I take back all those mean things I said about Sarah Palin not being qualified to be vice president. Now that we've seen that she unlawfully abused her power as governor by trying to have her former brother-in-law fired as a state trooper, it would seem that she has at least some notion about how the game is played. Investigator Stephen Branchflower, in a report to a bipartisan panel that looked into the matter, found Palin in violation of a state ethics law that prohibits public officials from using their office for personal gain. Sarah may indeed be ready for the big time.
Meanwhile, her boss is trying to figure out just how he can get the genie back in the bottle. "If you want a fight, we will fight," McCain said. "But we will be respectful. I admire Sen. Obama and his accomplishments." When people booed, he cut them off. "I don't mean that has to reduce your ferocity," he said. "I just mean to say you have to be respectful." Ferocious respect? Shouts of "traitor," "terrorist," "treason," "liar," and even "off with his head" have rung from the crowd at McCain and Sarah Palin rallies, and gone unchallenged by them. Now the Senator from Arizona is forced to reconcile his drive to be the President of the United States with the fear and bile that is spilling over in the Republican rank and file. "I don't trust Obama," a woman said at a rally today. "I have read about him. He's an Arab."
McCain shook his head in disagreement, and said: "No, ma'am. He's a decent, family man, a citizen that I just happen to have disagreements with (him) on fundamental issues and that's what this campaign is all about."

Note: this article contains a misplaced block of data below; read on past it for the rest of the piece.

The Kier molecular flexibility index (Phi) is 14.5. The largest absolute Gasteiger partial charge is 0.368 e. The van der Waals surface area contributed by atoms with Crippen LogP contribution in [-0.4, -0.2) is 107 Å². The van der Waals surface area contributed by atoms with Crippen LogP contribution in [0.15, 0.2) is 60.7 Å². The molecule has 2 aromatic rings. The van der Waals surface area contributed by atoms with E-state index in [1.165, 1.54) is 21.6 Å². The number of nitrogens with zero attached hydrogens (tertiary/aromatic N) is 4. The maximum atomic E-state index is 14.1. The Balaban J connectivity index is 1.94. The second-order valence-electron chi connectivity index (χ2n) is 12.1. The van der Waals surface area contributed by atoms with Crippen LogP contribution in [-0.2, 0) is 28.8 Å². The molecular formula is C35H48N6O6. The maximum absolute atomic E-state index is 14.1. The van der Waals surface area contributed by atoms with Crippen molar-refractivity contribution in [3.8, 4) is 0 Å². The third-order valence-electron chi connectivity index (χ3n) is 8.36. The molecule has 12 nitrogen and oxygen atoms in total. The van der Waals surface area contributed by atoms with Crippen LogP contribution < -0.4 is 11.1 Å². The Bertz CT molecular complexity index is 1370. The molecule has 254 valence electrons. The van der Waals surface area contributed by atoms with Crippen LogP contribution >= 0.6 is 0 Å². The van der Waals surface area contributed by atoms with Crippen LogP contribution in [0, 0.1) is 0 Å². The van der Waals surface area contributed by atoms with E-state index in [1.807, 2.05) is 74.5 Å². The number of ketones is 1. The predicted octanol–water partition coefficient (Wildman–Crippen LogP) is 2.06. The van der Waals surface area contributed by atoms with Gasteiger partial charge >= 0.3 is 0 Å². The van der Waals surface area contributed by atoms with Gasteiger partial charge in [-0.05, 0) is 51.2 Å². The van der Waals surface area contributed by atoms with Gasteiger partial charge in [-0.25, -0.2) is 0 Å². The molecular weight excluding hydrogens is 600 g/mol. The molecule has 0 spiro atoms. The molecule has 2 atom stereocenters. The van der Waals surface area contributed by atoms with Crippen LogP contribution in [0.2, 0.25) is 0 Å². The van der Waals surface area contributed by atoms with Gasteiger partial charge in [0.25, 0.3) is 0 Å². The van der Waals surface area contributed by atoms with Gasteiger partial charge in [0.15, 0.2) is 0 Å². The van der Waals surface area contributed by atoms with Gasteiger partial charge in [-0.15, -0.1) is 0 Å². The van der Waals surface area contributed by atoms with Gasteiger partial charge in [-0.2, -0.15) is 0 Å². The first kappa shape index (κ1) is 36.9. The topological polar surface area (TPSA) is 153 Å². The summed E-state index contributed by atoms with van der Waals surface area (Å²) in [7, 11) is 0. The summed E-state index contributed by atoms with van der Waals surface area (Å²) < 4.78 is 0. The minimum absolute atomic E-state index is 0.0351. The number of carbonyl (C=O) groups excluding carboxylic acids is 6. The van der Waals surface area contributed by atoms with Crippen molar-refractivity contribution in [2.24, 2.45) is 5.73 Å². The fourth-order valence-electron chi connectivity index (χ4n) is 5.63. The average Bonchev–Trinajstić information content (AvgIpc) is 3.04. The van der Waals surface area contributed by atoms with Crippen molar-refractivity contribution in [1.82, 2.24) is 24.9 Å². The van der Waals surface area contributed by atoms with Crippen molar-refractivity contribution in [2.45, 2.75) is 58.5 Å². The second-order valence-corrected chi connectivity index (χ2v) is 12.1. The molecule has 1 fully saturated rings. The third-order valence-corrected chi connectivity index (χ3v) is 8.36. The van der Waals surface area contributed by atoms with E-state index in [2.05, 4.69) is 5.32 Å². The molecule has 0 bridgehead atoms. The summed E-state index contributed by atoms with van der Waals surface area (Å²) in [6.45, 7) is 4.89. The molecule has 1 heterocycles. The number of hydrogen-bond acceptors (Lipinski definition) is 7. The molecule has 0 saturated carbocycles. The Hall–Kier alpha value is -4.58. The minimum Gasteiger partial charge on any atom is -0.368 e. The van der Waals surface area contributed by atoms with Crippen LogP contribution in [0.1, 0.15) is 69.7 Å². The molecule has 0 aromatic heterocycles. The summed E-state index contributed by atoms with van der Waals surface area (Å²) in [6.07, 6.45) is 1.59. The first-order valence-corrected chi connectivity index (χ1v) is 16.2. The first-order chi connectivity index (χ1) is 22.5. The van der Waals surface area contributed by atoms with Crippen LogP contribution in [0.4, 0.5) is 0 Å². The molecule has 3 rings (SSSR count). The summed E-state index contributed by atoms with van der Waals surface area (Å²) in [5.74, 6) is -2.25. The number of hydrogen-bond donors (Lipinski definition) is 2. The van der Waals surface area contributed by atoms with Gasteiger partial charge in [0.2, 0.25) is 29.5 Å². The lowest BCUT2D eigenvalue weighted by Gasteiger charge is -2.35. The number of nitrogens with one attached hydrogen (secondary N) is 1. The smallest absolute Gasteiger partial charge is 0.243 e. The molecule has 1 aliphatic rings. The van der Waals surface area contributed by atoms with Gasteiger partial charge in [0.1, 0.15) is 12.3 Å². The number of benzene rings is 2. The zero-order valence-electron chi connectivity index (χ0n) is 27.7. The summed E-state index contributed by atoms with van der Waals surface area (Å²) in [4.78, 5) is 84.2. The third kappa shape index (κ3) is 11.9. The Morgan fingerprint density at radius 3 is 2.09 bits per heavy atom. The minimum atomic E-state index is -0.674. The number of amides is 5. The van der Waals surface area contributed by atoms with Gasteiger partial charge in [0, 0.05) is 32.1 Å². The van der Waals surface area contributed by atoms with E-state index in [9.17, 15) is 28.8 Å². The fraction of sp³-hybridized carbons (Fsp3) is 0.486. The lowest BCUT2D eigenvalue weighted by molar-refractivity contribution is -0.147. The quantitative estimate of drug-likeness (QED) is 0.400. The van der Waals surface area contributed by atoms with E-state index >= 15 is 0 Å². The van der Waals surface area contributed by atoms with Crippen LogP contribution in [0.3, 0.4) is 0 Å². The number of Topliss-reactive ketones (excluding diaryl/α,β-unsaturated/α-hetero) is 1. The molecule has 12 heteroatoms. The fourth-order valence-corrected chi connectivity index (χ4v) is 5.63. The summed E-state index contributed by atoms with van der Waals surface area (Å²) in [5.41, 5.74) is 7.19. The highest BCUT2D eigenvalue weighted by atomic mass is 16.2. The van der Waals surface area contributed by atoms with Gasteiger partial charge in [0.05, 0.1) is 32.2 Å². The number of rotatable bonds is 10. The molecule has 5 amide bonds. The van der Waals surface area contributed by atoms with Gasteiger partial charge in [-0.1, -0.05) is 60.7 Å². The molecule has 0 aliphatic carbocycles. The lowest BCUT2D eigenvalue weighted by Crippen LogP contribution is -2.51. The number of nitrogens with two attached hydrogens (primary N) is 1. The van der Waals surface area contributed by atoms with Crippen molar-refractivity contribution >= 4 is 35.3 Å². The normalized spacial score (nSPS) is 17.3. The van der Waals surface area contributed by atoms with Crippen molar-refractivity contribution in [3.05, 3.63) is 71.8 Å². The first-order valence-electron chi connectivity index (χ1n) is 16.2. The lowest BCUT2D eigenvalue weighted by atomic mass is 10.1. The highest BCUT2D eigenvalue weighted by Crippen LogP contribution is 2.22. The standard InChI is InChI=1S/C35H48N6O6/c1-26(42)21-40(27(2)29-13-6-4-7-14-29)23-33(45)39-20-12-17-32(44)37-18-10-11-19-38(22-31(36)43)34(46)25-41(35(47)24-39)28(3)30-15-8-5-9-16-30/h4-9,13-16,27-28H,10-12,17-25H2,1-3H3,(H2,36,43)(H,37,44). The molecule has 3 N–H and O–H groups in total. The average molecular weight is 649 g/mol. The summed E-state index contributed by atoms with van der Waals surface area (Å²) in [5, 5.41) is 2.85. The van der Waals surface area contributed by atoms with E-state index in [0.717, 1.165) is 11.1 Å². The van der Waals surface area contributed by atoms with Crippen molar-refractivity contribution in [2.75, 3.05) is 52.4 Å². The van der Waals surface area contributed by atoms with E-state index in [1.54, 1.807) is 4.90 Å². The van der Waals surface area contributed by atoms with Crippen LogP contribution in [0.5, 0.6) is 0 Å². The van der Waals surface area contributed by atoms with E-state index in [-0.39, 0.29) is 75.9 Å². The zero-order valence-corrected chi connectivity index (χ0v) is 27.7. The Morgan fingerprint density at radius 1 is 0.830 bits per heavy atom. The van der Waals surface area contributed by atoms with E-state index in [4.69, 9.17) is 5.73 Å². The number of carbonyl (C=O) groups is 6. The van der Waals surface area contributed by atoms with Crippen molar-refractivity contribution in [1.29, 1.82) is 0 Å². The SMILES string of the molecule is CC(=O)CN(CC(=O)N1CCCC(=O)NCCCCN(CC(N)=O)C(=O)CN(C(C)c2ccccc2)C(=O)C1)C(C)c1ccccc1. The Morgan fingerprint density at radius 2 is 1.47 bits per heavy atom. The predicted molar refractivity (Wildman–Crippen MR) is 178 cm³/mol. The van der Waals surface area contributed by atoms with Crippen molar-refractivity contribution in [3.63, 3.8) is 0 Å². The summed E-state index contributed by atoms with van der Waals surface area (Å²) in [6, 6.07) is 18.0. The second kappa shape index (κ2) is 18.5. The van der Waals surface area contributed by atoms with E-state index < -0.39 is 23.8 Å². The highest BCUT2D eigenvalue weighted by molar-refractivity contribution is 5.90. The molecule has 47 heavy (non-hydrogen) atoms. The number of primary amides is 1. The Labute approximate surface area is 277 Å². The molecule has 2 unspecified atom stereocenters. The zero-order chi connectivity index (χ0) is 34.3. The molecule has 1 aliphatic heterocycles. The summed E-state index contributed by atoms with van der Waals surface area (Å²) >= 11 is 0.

For him, maybe, but not for her. The Secret Service confirmed Friday that it had investigated an episode reported in The Washington Post in which someone in Palin's crowd in Clearwater, Florida, shouted "kill him," on Monday, meaning Obama. Secret Service spokesman Eric Zahren downplayed the threat. "We looked into it because we always operate in an atmosphere of an abundance of caution."
Meanwhile, back in the hate factory, a new McCain TV ad accused Obama of lying about his links to Vietnam War era radical William Ayers, a member of the radical Weather Underground Group, whom Obama met in his formative years in Chicago politics. "When convenient, he worked with terrorist Bill Ayers," the ad script said. "When discovered, he lied. Obama. Blind ambition. Bad judgment."
Then later in the day, the McCain campaign took aim at Obama's links with a non-profit housing counselling group called Acorn, which on Friday was at the center of a storm amid investigations into alleged voter fraud. The ad ends with the words: "Barack Obama. Bad judgment. Blind ambition. Too risky for America."
Desperate times, my friends, require desperate measures. Even if that means abusing power.